Friday, July 29, 2005

Simon Hughes needs a holiday

Here is today's House Points column from Liberal Democrat News. It is the last of the current season, but anyone suffering withdrawal symptoms over the summer can find an archive of my earlier columns here.

Holiday time

When the England cricket team loses an overseas test, the management organises extra net sessions for the next day. Not because the players need more practice, but because the authorities want it to look as though something is being done.

Some people want MPs to cut short their summer recess for much the same reason. They are not sure what it would achieve, but at least it would look good.

We can agree it was odd for Charles Clarke to choose this week to pack his trunk and that Tony Blair should rely on cosmetics for his tan a little longer. But it is hard to see the point of recalling MPs to Westminster before October.

There is talk of new laws, but what can there be about plotting, preparing and carrying out a terrorist attack that is not already illegal?

This anger at MPs’ long break is a cousin to that “they never do anything, they’re in it for themselves” whine you sometimes get on the doorstep.

The real problem is just the reverse. These days MPs are expected to be a cross between a social worker, a local councillor and a fairy godmother. They must vote for all the petty laws that get passed in the hope they will make their constituents leave them in peace. It doesn’t work. They come back with even more trivial problems.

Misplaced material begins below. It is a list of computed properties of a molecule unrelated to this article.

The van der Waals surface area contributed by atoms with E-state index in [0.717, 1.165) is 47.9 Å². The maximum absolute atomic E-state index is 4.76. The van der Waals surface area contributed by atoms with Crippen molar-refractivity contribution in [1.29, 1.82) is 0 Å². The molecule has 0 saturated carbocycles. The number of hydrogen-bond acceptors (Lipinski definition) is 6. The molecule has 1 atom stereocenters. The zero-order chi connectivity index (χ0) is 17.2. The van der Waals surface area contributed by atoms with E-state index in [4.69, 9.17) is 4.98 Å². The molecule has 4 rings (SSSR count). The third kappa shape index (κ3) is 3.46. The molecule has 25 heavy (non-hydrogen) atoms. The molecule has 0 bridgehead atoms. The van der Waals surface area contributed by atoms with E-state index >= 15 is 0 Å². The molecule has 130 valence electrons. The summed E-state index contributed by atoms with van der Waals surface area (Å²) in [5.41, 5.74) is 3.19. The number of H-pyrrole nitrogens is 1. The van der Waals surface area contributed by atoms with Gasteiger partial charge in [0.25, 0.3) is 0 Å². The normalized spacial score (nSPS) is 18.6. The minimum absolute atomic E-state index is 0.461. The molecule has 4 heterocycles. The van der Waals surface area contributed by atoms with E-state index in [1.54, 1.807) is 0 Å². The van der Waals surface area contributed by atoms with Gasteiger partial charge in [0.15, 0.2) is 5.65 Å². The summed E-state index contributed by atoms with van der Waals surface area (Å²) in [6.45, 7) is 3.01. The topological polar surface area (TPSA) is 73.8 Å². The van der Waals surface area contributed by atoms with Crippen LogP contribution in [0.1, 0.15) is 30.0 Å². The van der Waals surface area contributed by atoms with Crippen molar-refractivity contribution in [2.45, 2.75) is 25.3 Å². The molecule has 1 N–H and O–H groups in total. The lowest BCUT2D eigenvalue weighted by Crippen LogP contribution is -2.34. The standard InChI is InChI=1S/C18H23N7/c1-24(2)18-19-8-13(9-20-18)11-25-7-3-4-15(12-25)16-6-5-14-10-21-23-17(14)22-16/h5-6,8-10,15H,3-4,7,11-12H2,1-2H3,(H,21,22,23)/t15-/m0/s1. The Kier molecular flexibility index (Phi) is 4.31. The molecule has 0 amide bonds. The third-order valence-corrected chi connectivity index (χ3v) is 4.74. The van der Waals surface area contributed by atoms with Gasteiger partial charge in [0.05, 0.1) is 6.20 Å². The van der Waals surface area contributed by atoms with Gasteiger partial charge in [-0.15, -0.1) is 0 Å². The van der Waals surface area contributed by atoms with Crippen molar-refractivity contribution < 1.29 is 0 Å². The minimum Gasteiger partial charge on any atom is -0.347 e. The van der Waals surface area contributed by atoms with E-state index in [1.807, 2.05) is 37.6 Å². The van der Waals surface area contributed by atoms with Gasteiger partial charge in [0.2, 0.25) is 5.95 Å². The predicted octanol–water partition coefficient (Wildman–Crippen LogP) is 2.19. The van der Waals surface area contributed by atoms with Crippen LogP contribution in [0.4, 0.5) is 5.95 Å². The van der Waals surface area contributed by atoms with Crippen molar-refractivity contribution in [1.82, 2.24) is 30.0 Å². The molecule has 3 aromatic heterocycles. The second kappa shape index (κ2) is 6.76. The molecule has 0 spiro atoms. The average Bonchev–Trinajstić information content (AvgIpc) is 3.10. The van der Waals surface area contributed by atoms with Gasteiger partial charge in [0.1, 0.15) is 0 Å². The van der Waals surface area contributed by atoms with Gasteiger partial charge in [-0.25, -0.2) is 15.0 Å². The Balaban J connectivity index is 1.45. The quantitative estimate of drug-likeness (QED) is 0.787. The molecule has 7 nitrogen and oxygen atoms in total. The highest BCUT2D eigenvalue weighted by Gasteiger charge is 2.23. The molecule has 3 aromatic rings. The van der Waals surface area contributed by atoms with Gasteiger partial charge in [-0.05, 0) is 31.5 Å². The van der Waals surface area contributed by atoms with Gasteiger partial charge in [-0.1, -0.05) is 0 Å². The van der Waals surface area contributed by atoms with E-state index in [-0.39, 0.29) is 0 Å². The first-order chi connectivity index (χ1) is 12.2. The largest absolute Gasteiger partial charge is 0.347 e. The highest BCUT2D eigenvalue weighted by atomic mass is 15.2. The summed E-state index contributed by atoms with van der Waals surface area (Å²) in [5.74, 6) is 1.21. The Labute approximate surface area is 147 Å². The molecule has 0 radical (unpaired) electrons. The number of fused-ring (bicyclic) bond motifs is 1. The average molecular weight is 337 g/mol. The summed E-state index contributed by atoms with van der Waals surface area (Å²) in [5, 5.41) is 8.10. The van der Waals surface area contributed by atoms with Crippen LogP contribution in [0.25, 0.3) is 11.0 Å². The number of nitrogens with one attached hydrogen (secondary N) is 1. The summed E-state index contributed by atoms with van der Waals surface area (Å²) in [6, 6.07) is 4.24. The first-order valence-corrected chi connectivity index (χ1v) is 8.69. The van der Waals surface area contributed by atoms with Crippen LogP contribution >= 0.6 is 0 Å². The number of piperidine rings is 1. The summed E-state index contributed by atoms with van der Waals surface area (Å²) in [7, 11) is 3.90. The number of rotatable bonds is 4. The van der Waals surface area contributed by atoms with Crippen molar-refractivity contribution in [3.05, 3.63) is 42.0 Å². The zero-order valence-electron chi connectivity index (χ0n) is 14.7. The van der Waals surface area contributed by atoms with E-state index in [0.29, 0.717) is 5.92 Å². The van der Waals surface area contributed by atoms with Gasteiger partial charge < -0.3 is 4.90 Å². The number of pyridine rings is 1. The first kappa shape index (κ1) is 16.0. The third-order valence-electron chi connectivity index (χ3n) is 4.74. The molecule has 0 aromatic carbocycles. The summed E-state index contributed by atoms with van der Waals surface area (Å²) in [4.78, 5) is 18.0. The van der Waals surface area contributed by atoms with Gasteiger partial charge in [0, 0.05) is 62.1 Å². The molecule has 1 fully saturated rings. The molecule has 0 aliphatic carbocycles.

One person who could certainly do with a holiday is our own President, Simon Hughes. He was quoted in the Guardian on Tuesday as blaming a few people at Conference for the wacky ideas that sometimes end up as party policy. But we all know those wacky ideas usually originate in Federal Policy Committee working parties.

And he suggested the party should advertise in the press for PPCs to get away from the idea that “only people who have been activists for 15 years and have delivered a million leaflets can be candidates”.

If he means a party needs philosophers, economists and novelists as well as activists, he is right. But our opponents would hang a crass idea like advertising for candidates round our necks for years afterwards.

Simon should take his shrimping net off to Herne Bay for a week or two and return refreshed for the fight.

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